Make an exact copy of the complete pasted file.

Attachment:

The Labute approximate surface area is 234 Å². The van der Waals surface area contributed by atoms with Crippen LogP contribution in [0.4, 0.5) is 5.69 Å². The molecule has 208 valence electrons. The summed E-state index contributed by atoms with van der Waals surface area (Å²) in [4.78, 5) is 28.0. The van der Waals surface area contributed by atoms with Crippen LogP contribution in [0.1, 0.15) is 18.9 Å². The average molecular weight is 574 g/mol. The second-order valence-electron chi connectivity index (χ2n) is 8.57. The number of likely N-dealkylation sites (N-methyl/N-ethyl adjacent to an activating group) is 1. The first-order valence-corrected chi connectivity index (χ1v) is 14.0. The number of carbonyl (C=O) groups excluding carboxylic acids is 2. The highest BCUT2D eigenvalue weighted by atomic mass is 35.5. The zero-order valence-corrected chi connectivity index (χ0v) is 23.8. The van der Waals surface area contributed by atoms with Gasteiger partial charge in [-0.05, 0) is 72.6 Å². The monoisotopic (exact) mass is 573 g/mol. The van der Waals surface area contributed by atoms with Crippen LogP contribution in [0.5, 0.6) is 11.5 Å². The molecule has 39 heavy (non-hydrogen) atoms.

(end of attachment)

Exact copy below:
The Labute approximate surface area is 234 Å². The van der Waals surface area contributed by atoms with Crippen LogP contribution in [0.4, 0.5) is 5.69 Å². The molecule has 208 valence electrons. The summed E-state index contributed by atoms with van der Waals surface area (Å²) in [4.78, 5) is 28.0. The van der Waals surface area contributed by atoms with Crippen LogP contribution in [0.1, 0.15) is 18.9 Å². The average molecular weight is 574 g/mol. The second-order valence-electron chi connectivity index (χ2n) is 8.57. The number of likely N-dealkylation sites (N-methyl/N-ethyl adjacent to an activating group) is 1. The first-order valence-corrected chi connectivity index (χ1v) is 14.0. The number of carbonyl (C=O) groups excluding carboxylic acids is 2. The highest BCUT2D eigenvalue weighted by atomic mass is 35.5. The zero-order valence-corrected chi connectivity index (χ0v) is 23.8. The van der Waals surface area contributed by atoms with Gasteiger partial charge in [-0.05, 0) is 72.6 Å². The monoisotopic (exact) mass is 573 g/mol. The van der Waals surface area contributed by atoms with Crippen LogP contribution in [0.5, 0.6) is 11.5 Å². The molecule has 39 heavy (non-hydrogen) atoms.